as a devoted vicim to the ing isiors couragement. It has spread, indeed, of the place, who have never since to univerfally, that I doubt much cealed to vorment me and niy family whether any place, the metropolis with a truly perfecuting fpirit No only excepted, be entirely free from aci.on of our lives, no motion, even a numerous gang of tormenting In- the most innocent, escapes the observaquifitors, who harass and vex some of tion and inquifitorial vigilance of these the most quiet and peaceable of his disturbers of domeltic peace. I have majesty's liege subjects.

acquired since I came here a confc

quence

meets

great en.

quence, which if I had been defrous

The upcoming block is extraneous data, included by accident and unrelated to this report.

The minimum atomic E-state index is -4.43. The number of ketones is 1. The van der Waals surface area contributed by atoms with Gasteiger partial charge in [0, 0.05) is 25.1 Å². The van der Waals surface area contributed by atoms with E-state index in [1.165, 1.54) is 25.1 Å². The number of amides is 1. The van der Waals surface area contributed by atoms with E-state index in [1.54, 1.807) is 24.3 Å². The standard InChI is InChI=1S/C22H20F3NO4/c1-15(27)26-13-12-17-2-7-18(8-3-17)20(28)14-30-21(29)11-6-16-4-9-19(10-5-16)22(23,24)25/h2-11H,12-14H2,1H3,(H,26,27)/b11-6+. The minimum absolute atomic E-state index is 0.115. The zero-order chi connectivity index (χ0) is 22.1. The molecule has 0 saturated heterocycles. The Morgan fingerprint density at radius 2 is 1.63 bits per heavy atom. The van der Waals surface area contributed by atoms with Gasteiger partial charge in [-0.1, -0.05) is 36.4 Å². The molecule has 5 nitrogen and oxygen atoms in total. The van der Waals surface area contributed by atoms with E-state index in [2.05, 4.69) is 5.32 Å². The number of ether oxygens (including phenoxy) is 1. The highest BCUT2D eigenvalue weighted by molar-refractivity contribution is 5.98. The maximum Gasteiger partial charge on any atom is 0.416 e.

It was a matter of more difficulty of ii, I should have longed torin vain yet to alcerlain what I was worth. in Loicos. If ride out, it furnides Yet nothing is so dificult to village conversation for havit' a dozesugtea-ta- inquisitors, and as every one's atlerbius; if my wie a pears in ja new tion on this subject was not easy to be govll, it is publiteed all o.fr the refuted, I have palled iron five hunpariid, and if I give a dinner, it is drid to fiie thousand a year by imcanis ied for a week together. I had perc ptibie gradations. My prefent not been here long before my furtune value I am not able to ascertain, but wasútixrtained to a pe. ny, a piece of from a whisper I overheard among bu wetge i Lever was alle inyful to lume ferva is on the outer side of my acyure; my own and my wile's age garden paling, I am inclined to think baie been tettled without ie heip of that they have reduc d me to about the parih regitter; ard my daugh- fitteen hundred a year, wi h a chariot, ters' expe..ations have been arrangud tio fad i'e horses, a c achman, footin a man er per eftiy uskrown to me, man, and three maid fervants. How alth.agh I think I may withouc va- long I am to be bleft with afluence in nity ly, that I ogłt to have been this pr portion, is not for me to say, consulied.--Being, as I have hiates, I thall endearou: to be coite.t with of a re ired turn, both froin healtà a::d what I wave, and call bear any adinclinatio', it was very long before diuion or diminution of my property the Inquisitor cuaid learn ivko i uvas. w th calme, på lofophic ferenity. A The servan's were umez: one by oni, few hundreds, srore cr le s, make litcie but th y knew little, as they did l'ut difference to a man ai my ime of live with ine before I came to this it, and fa craige in my tustune neighbou hood. I now experienced pl ases the Inguinitors, they are heartily that a face of uncertainty is the welcome to make it iū their cwn most favoui abie that can be conceived way. for positive affertion. I have patid What kind of house I kept, was a through as many charges of lot as question of too much importance to be ever fell to any one man's Mare. I long neglected.-- Ode allerted, that hav.: been a grocer retired from busi- as I saw little company, they could ness, upon the acthurity of miss not iuppole my iable was of ine firit Letitia Dupple, a maiden lady, who rate; while others, with profound iadeports that he has oiten bou hit tea gacity lenked that there were tone at my frip in the Poultiy.--I have, people who fan litle company, merely upon e juarly good vuthority, been a that they migh: iwulge themi lies in decayed broker, a bailit turned gea- those luxuries, which their niggardly tleman, a justice of the peace, and a difpofition refused to others. Some clergyman, who left off preaching the obierved that I received, thy did not moment he came to his bro'her's foi- know f.or whom, great preseots of tune.- i'wice I was the coufin of a fills and game, and it was easy to keep lord, an eminent dealer in indigo, a a good table upon gratis provitions ; tobacco-merchant, and a usurer, and uhle oth rs, penetrated wici a fense once ! narrowly escap d being a bank of generotity, remarked, that as great director, the pielence of one of that quantities of game were sent from my body having dipelled the charm. houe, where the d-I could they be Foiled at alih f guefies, for none of going to ? They all knew that in my them kept its ground above a week, Fredecefforis time, the cellar vas well I dwindled down to the character of a supplied w th the richeli wines, and private gentiem.in whtin sobre'y Ảneu', the best ale, but for their parts, they and that situation I believe I at pre- hal teen no cariloads landed since I fent hol in the opinion of nine tenths came there.-- A few, inired, allowed of the parish.